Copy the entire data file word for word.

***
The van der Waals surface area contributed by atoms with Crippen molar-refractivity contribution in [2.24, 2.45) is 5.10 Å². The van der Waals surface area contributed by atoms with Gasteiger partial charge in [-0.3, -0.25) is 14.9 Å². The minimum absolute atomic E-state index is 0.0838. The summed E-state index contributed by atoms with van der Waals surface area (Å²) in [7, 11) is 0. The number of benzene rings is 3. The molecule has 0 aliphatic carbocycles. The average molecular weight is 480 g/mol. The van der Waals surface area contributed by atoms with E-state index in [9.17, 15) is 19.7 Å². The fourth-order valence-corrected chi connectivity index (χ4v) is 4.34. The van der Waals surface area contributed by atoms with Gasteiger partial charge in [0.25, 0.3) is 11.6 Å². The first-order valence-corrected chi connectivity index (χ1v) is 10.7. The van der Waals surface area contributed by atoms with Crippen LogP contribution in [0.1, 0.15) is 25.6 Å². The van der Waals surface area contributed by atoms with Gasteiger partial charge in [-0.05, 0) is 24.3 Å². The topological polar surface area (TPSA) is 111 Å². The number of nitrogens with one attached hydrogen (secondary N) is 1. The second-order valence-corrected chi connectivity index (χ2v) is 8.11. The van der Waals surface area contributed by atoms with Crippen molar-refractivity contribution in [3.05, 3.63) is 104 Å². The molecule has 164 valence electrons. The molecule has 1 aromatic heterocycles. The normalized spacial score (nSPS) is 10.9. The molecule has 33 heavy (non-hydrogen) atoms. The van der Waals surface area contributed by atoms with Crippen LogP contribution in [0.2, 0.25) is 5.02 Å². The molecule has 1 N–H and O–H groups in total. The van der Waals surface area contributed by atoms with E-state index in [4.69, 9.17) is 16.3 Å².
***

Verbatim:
The van der Waals surface area contributed by atoms with Crippen molar-refractivity contribution in [2.24, 2.45) is 5.10 Å². The van der Waals surface area contributed by atoms with Gasteiger partial charge in [-0.3, -0.25) is 14.9 Å². The minimum absolute atomic E-state index is 0.0838. The summed E-state index contributed by atoms with van der Waals surface area (Å²) in [7, 11) is 0. The number of benzene rings is 3. The molecule has 0 aliphatic carbocycles. The average molecular weight is 480 g/mol. The van der Waals surface area contributed by atoms with E-state index in [9.17, 15) is 19.7 Å². The fourth-order valence-corrected chi connectivity index (χ4v) is 4.34. The van der Waals surface area contributed by atoms with Gasteiger partial charge in [0.25, 0.3) is 11.6 Å². The first-order valence-corrected chi connectivity index (χ1v) is 10.7. The van der Waals surface area contributed by atoms with Crippen LogP contribution in [0.1, 0.15) is 25.6 Å². The van der Waals surface area contributed by atoms with Gasteiger partial charge in [-0.05, 0) is 24.3 Å². The topological polar surface area (TPSA) is 111 Å². The number of nitrogens with one attached hydrogen (secondary N) is 1. The second-order valence-corrected chi connectivity index (χ2v) is 8.11. The van der Waals surface area contributed by atoms with Crippen molar-refractivity contribution in [3.05, 3.63) is 104 Å². The molecule has 164 valence electrons. The molecule has 1 aromatic heterocycles. The normalized spacial score (nSPS) is 10.9. The molecule has 33 heavy (non-hydrogen) atoms. The van der Waals surface area contributed by atoms with Crippen LogP contribution in [0.2, 0.25) is 5.02 Å². The molecule has 1 N–H and O–H groups in total. The van der Waals surface area contributed by atoms with E-state index in [4.69, 9.17) is 16.3 Å².